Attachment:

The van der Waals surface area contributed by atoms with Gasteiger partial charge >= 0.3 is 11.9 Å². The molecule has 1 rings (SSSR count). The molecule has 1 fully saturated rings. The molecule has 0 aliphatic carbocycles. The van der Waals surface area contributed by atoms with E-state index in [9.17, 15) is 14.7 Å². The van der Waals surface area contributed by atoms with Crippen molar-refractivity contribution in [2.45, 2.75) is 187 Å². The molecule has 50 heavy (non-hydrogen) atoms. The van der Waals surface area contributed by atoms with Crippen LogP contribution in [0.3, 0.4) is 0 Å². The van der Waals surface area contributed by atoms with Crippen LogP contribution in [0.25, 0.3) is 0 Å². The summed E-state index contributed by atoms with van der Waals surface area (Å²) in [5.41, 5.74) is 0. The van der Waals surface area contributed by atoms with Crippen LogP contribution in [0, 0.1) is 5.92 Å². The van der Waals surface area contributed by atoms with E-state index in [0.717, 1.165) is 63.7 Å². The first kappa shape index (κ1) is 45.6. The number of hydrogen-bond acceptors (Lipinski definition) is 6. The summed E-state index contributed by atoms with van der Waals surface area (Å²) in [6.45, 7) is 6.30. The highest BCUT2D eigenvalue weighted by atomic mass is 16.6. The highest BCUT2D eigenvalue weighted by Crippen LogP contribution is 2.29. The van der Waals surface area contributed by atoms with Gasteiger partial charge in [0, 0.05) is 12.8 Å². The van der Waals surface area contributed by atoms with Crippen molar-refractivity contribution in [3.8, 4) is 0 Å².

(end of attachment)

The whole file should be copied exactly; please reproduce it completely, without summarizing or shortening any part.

The van der Waals surface area contributed by atoms with Gasteiger partial charge >= 0.3 is 11.9 Å². The molecule has 1 rings (SSSR count). The molecule has 1 fully saturated rings. The molecule has 0 aliphatic carbocycles. The van der Waals surface area contributed by atoms with E-state index in [9.17, 15) is 14.7 Å². The van der Waals surface area contributed by atoms with Crippen molar-refractivity contribution in [2.45, 2.75) is 187 Å². The molecule has 50 heavy (non-hydrogen) atoms. The van der Waals surface area contributed by atoms with Crippen LogP contribution in [0.3, 0.4) is 0 Å². The van der Waals surface area contributed by atoms with Crippen LogP contribution in [0.25, 0.3) is 0 Å². The summed E-state index contributed by atoms with van der Waals surface area (Å²) in [5.41, 5.74) is 0. The van der Waals surface area contributed by atoms with Crippen LogP contribution in [0, 0.1) is 5.92 Å². The van der Waals surface area contributed by atoms with E-state index in [0.717, 1.165) is 63.7 Å². The first kappa shape index (κ1) is 45.6. The number of hydrogen-bond acceptors (Lipinski definition) is 6. The summed E-state index contributed by atoms with van der Waals surface area (Å²) in [6.45, 7) is 6.30. The highest BCUT2D eigenvalue weighted by atomic mass is 16.6. The highest BCUT2D eigenvalue weighted by Crippen LogP contribution is 2.29. The van der Waals surface area contributed by atoms with Gasteiger partial charge in [0, 0.05) is 12.8 Å². The van der Waals surface area contributed by atoms with Crippen molar-refractivity contribution in [3.8, 4) is 0 Å².